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The business case for encouraging students to pursue a STEM education

Erin Craven is executive director of the safety and graphics business group at 3M Canada

Canada's economic future depends on having as many workers as possible who can think critically, make decisions and solve problems. It's how our economy – and our country – will remain competitive, whatever the rest of the world throws at us. And it's why leaders of just about every type of business in Canada need to encourage today's youth to embrace a science, technology, engineering or mathematics education, even if they aren't planning to go into a STEM career.

Clearly, a STEM degree is a prerequisite for many jobs, including computer programming, medicine, engineering (of all kinds) and environmental science. But such an education also opens the door to many other employment possibilities, with more than two-thirds of Canada's top jobs – from health care to skilled trades – requiring some level of STEM knowledge.

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The 2015 report of the Expert Panel on STEM Skills for the Future, chaired by former Bank of Canada governor David Dodge, confirmed that these skills provide people with options in uncertain labour markets and "are crucial for developing a skilled society that is prepared to respond to an uncertain future." Despite this, a majority of young Canadians are turning their backs on STEM education, with less than half of high school students graduating with senior STEM courses and only about one in four expressing an interest in pursuing a STEM career.

As leaders, we have to help them change their minds. After all, it's not that Canadian students can't do the courses – they consistently perform above the OECD average for science and math – but they seem to lose interest when STEM courses are no longer compulsory in high school, usually after Grade 10. This despite the fact that most students agree that science has relevance to their everyday lives and offers them many different career options. Indeed, as one report from 2012 noted, almost two-thirds of workers with a STEM undergraduate degree work in a non-STEM job, while those who do work in STEM fields enjoy higher pay on average and experience lower unemployment rates than workers in other fields.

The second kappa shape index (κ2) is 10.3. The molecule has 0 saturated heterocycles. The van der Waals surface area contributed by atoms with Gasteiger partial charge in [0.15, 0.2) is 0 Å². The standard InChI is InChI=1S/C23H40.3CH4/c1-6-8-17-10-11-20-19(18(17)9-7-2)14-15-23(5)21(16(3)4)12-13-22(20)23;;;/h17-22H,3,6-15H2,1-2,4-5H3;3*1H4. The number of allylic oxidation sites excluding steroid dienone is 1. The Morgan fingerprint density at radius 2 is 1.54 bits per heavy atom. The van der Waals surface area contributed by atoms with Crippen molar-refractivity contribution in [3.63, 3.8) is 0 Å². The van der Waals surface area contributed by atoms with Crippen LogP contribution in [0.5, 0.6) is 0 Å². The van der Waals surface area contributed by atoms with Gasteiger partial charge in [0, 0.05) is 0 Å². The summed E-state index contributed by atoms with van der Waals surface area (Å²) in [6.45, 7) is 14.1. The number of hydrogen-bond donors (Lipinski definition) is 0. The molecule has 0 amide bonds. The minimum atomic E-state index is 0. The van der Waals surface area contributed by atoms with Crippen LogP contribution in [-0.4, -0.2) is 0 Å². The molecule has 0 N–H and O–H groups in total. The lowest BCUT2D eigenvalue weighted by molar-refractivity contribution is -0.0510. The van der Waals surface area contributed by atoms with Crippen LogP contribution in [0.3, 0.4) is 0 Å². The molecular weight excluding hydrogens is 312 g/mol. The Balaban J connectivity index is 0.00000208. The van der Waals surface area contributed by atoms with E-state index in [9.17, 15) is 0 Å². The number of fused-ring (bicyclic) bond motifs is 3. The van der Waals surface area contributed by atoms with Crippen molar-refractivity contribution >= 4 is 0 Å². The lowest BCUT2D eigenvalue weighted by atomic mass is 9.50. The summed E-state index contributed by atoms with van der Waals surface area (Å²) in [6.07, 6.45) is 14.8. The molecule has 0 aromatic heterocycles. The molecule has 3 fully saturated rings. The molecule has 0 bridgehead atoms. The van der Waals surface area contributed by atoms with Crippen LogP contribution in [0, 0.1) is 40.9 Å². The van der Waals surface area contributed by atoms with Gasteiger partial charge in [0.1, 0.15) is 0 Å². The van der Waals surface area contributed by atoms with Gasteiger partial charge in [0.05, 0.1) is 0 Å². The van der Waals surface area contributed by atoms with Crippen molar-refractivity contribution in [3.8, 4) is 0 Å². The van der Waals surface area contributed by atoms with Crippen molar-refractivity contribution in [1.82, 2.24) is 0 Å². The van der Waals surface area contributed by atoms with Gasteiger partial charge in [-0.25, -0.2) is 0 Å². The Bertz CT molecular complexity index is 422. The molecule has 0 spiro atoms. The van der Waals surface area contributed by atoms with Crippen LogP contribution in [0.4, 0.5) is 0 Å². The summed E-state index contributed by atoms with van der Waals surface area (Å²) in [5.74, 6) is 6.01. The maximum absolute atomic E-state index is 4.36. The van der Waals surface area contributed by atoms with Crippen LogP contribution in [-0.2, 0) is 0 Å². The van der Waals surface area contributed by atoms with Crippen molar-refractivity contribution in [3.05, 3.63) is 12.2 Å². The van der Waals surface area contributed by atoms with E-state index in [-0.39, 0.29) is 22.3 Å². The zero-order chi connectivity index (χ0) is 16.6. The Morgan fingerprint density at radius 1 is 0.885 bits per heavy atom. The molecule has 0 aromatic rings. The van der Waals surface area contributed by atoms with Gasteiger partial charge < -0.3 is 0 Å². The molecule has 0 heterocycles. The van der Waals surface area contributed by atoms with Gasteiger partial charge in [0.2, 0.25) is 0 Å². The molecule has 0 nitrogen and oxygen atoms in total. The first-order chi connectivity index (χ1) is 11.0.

It's not just science-based companies like 3M (where I work) that are impacted by this. Just about any business today would benefit from the skills people acquire through STEM training. But STEM-educated experts are in high demand and short supply, and securing the right talent – whether for labs and manufacturing environments or for industries as diverse as mining, health care and education – is highly competitive and projected to intensify over the next few years. And we're not only competing with other businesses in Canada to hire the best and the brightest, but with those from around the world.

All that competition will continue to drive up the cost of hiring these types of employees, unless we can bring supply into better balance with demand by inspiring today's students to study STEM subjects.

For businesses, that means demonstrating the direct, and indirect, connection between STEM learning and jobs. It means showing young people that STEM education gives them the broad training and critical thinking skills they need to develop meaningful, interesting careers, so they can do the things that matter to them – protect the environment, develop the latest technology to change the world or care for the weak and vulnerable in our society. And it means supporting initiatives designed to encourage children and youth to keep up their interest in science as they grow older.

One way we've found to do that is through our lead sponsorship of Canada 2067, a cross-country movement to inspire today's students to pursue STEM disciplines by helping them understand the benefits of such an education and explore potential STEM careers while encouraging their natural curiosity through science.

Now more than ever, Canada's economic future depends on brilliant, curious minds trained in science, technology, engineering, and mathematics. Whatever business you lead, it almost certainly will be stronger, more agile and better able to compete if its employees have been trained in a STEM discipline. By doing what you can to encourage more young people to pursue STEM training, you'll be ensuring a brighter, more prosperous future for them, for your business and for your country.

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Karl Moore sits down with Michele Rigolizzo from the Harvard Business School Special to Globe and Mail Update
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